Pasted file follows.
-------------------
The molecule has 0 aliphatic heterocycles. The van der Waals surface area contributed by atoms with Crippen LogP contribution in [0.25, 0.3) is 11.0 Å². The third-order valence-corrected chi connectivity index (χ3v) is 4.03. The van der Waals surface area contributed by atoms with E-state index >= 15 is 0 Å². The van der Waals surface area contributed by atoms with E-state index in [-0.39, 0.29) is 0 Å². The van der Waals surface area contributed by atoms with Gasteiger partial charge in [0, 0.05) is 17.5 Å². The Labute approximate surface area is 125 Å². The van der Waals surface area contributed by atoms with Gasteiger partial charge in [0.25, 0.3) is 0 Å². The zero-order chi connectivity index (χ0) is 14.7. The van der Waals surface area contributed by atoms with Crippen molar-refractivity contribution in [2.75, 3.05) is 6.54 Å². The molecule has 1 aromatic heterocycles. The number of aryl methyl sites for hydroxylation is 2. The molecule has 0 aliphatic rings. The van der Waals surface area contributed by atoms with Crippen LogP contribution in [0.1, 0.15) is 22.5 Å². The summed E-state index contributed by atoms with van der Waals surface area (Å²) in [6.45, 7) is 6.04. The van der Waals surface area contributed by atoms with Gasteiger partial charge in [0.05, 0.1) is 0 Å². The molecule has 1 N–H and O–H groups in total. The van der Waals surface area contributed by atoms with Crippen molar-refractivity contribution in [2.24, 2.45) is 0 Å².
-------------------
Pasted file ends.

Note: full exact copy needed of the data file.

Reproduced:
The molecule has 0 aliphatic heterocycles. The van der Waals surface area contributed by atoms with Crippen LogP contribution in [0.25, 0.3) is 11.0 Å². The third-order valence-corrected chi connectivity index (χ3v) is 4.03. The van der Waals surface area contributed by atoms with E-state index >= 15 is 0 Å². The van der Waals surface area contributed by atoms with E-state index in [-0.39, 0.29) is 0 Å². The van der Waals surface area contributed by atoms with Gasteiger partial charge in [0, 0.05) is 17.5 Å². The Labute approximate surface area is 125 Å². The van der Waals surface area contributed by atoms with Gasteiger partial charge in [0.25, 0.3) is 0 Å². The zero-order chi connectivity index (χ0) is 14.7. The van der Waals surface area contributed by atoms with Crippen molar-refractivity contribution in [2.75, 3.05) is 6.54 Å². The molecule has 1 aromatic heterocycles. The number of aryl methyl sites for hydroxylation is 2. The molecule has 0 aliphatic rings. The van der Waals surface area contributed by atoms with Crippen LogP contribution in [0.1, 0.15) is 22.5 Å². The summed E-state index contributed by atoms with van der Waals surface area (Å²) in [6.45, 7) is 6.04. The van der Waals surface area contributed by atoms with Gasteiger partial charge in [0.05, 0.1) is 0 Å². The molecule has 1 N–H and O–H groups in total. The van der Waals surface area contributed by atoms with Crippen molar-refractivity contribution in [2.24, 2.45) is 0 Å².